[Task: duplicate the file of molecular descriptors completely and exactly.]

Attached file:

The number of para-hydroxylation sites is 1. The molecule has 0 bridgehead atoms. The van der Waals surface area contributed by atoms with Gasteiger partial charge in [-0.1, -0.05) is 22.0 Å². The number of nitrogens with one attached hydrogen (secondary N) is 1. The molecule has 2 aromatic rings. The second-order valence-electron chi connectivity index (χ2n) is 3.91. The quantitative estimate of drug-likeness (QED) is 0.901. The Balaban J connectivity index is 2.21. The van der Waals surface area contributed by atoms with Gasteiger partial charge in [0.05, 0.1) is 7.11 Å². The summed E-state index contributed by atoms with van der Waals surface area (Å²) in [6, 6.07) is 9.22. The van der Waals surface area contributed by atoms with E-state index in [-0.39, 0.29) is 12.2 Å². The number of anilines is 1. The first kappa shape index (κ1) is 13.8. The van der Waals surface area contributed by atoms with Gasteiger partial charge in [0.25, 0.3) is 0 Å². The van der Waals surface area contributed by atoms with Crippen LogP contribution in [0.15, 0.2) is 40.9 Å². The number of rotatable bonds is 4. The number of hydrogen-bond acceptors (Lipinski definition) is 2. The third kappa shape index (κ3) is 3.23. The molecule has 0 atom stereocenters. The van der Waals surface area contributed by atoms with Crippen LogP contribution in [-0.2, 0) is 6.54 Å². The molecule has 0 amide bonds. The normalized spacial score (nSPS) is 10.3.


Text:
The number of para-hydroxylation sites is 1. The molecule has 0 bridgehead atoms. The van der Waals surface area contributed by atoms with Gasteiger partial charge in [-0.1, -0.05) is 22.0 Å². The number of nitrogens with one attached hydrogen (secondary N) is 1. The molecule has 2 aromatic rings. The second-order valence-electron chi connectivity index (χ2n) is 3.91. The quantitative estimate of drug-likeness (QED) is 0.901. The Balaban J connectivity index is 2.21. The van der Waals surface area contributed by atoms with Gasteiger partial charge in [0.05, 0.1) is 7.11 Å². The summed E-state index contributed by atoms with van der Waals surface area (Å²) in [6, 6.07) is 9.22. The van der Waals surface area contributed by atoms with E-state index in [-0.39, 0.29) is 12.2 Å². The number of anilines is 1. The first kappa shape index (κ1) is 13.8. The van der Waals surface area contributed by atoms with Gasteiger partial charge in [0.25, 0.3) is 0 Å². The van der Waals surface area contributed by atoms with Crippen LogP contribution in [0.15, 0.2) is 40.9 Å². The number of rotatable bonds is 4. The number of hydrogen-bond acceptors (Lipinski definition) is 2. The third kappa shape index (κ3) is 3.23. The molecule has 0 atom stereocenters. The van der Waals surface area contributed by atoms with Crippen LogP contribution in [-0.2, 0) is 6.54 Å². The molecule has 0 amide bonds. The normalized spacial score (nSPS) is 10.3.